Action Against Hunger and the International Rescue Committee confirmed the deaths of their workers in press statements condemning the executions.
A statement from Nigerian President Muhammadu Buhari indicated that the other two men executed worked with Nigeria’s State Emergency Management Agency and a company called Rich International.
Through spokesman Garba Sheu, Buhari sent condolences to the families of those slain and said the government will do all it can to ensure that “every remaining vestige of Boko Haram is wiped out completely from northeastern Nigeria.”
“President Buhari also condoles with the State Emergency Management Agency, Action Against Hunger, Rich International, and International Rescue Committee, whose staff have suffered this gruesome fate,” Sheu said. “He thanks them for their continued dedication and service to the victims of Boko Haram in Northeastern Nigeria.”
In January ISWAP executed Christian university student Ropvil Daciya Dalep, a member of the Church of Christ in Nations (COCIN) who was kidnapped on Jan. 9 on the Damaturu-Maiduguri Highway while returning to studies in Maiduguri, Borno state.
ISWAP in 2016 broke off from the rebel terrorist group Boko Haram, which originated in Maiduguri.
On Jan. 20, Boko Haram terrorists executed the Rev. Lawan Andami, district chairman of the Church of the Brethren in Nigeria (EYN) in Michika County, Adamawa state, and father of eight children.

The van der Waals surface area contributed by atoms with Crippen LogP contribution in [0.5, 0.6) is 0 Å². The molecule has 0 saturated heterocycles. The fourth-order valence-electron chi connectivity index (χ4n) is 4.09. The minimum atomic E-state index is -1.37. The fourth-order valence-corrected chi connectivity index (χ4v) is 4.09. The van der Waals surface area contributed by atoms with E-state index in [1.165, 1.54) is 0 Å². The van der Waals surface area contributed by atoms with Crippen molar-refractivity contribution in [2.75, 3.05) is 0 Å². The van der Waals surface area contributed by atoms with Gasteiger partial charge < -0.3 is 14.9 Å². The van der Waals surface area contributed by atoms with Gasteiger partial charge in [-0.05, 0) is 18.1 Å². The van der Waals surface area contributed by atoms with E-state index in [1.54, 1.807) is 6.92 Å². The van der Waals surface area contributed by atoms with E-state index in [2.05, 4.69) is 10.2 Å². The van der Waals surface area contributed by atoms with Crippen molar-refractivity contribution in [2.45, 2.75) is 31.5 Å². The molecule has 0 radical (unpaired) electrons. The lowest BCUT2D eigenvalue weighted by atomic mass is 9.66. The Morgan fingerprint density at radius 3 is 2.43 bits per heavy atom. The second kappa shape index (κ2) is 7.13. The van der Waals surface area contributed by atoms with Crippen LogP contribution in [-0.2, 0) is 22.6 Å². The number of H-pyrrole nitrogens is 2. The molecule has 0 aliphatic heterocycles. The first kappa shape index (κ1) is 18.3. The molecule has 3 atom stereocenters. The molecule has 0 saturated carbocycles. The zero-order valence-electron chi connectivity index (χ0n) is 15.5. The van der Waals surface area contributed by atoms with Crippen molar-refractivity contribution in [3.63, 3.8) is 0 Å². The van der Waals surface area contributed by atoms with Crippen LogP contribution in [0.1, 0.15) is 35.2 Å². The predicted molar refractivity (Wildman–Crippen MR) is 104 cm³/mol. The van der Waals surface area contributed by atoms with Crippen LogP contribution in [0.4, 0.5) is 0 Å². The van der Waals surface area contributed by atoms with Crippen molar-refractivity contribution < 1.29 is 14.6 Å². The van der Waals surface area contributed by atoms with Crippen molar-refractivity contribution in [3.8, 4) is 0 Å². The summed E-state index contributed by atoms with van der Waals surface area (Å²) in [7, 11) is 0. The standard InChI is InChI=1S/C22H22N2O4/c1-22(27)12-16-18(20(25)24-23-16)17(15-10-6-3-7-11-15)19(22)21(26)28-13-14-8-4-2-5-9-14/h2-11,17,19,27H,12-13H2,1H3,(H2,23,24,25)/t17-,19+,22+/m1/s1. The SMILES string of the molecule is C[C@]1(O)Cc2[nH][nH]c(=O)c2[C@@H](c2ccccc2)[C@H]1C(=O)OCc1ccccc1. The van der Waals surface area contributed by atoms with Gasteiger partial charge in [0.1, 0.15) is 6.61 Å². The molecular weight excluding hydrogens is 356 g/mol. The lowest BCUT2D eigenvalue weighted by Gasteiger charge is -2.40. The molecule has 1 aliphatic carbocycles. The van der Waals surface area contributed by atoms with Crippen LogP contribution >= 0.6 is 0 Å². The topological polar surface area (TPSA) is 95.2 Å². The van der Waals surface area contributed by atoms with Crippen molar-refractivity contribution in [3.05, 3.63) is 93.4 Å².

Edward Kallon, United Nations Humanitarian Coordinator in Nigeria, expressed shock and horror at the killings, saying of the victims, “their safety and securing their safe release have been our highest priority since they were captured in June.”
“These checkpoints disrupt the delivery of life-saving assistance and heighten the risks for civilians of being abducted, killed or injured, with aid workers increasingly being singled out,” Kallon said. “I strongly condemn all violence targeting aid workers and the civilians they are assisting. I am also troubled by the number of illegal vehicular checkpoints set up by non-state armed groups along main supply routes.”
The U.N. has repeatedly called for an end to such blatant violations of international humanitarian law, he said.
“I implore all armed parties to step up their responsibilities and stop targeting aid workers and civilians,” Kallon said. “At a time when humanitarian needs have reached unprecedented levels, it is unacceptable that those who are trying to help are being attacked and killed.”
On Jan. 30 Christian Solidarity International (CSI) issued a genocide warning for Nigeria, calling on the Permanent Member of the United Nations Security Council to take action. CSI issued the call in response to “a rising tide of violence directed against Nigerian Christians and others classified as ‘infidels’ by Islamist militants in the country’s north and middle belt regions.’”
Nigeria ranked 12th on Open Doors’ 2020 World Watch List of countries where Christians suffer the most persecution but second in the number of Christians killed for their faith, behind Pakistan.